You do not obviously end poverty on earth in an instant, it takes time, energy and focus.
Similarly a change in attitude and/or behavior may first necessitate a certain level of skill building. One of your outcomes may be that a certain % of your beneficiaries attain a certain % level of knowledge or skill. And when the time comes you go and evaluate whether you have achieved that outcome.
Sometimes when we long for a certain change that we believe that everyone will be voluntarily involved and all things will go flowers and roses. However mostly that’s not the case. You need some preconditions for your activities to work out. Whether it be the support of the executives or the mere existence of a particular digital platform there will be some preconditions you have to have in mind to make sure that your initiative/project will run smoothly.
All this thinking and theorizing is obviously to decide what you would actually go and do: are you going to give a seminar, a six-month long training or a couple of workshops? Anything creative may need to be in play? The activities part of a ToC is the backbone of your project/initiative. It will be the main part where you will plan in detail how to trigger the change you want to create.
And that leads to your assumptions. All the activities that you will introduce actually serve to reach a particular outcome that you have listed above, at least that’s what you assume, right?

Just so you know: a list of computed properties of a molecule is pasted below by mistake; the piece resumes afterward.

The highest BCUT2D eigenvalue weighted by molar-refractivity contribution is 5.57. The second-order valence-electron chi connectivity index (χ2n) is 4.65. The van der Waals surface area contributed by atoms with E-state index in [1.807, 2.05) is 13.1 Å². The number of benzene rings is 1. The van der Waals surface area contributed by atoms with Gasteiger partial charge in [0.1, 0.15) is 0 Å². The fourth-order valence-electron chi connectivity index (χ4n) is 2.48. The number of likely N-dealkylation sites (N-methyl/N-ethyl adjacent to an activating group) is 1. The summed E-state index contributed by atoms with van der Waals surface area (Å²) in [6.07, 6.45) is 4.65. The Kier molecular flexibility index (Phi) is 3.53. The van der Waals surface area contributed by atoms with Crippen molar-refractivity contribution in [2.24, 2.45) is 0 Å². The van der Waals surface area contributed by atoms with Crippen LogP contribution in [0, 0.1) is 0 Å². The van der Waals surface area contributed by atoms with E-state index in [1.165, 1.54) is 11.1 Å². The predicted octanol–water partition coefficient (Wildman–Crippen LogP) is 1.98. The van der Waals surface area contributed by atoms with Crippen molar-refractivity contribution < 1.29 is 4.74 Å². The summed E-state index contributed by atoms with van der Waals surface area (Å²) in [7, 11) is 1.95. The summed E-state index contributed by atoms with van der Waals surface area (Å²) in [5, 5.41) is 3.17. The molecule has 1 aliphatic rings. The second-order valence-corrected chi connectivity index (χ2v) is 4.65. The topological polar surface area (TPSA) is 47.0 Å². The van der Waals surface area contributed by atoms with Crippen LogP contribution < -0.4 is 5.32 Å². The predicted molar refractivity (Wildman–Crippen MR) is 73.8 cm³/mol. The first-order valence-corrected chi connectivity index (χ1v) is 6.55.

All along the way of creating a ToC one makes a ton of assumptions. We think that particular training will allow the participants to reach a certain level of x or that particular process we will implement will lead to y, or if allowed that certain group of people will be willing to be a part of the initiative. It is all about being aware of what you assume and test your assumptions along the way to make sure you can intervene if things go downhill.
Once you have decided what you want, what you are going to do and how you are going to do it, you need to pinpoint exactly what you need as a resource. Usually the number of working hours, the budget for training or consultancy comes to mind. However resources are beyond monetary value. The willingness and support of the executives, the time commitment of a certain voluntary group, and the like can also be a valuable resource for your particular initiative.
At HMD, we use the Theory of Change methodology to not only monitor and evaluate our transformation projects but also to design the most individual itinerary possible for every partner. That’s why as we move along this path we co-create, rethink and redesign whenever we need to.
If you are interested in learning more about ToC here are some resources for further reading.
SoPact (Social Impact Measurement and Management Platform). New Approach in 2020 and Beyond: Theory of Change.
The Center for Theory of Change.
Maoz Brown. Unpacking the Theory of Change. Stanford Social Innovation Review. Fall 2020.
KUSIF (Koç Üniversitesi Sosyal Etki Forumu). Sosyal Etki Ölçümlemesi KUSIF 4 Adım Yaklaşımı. 2015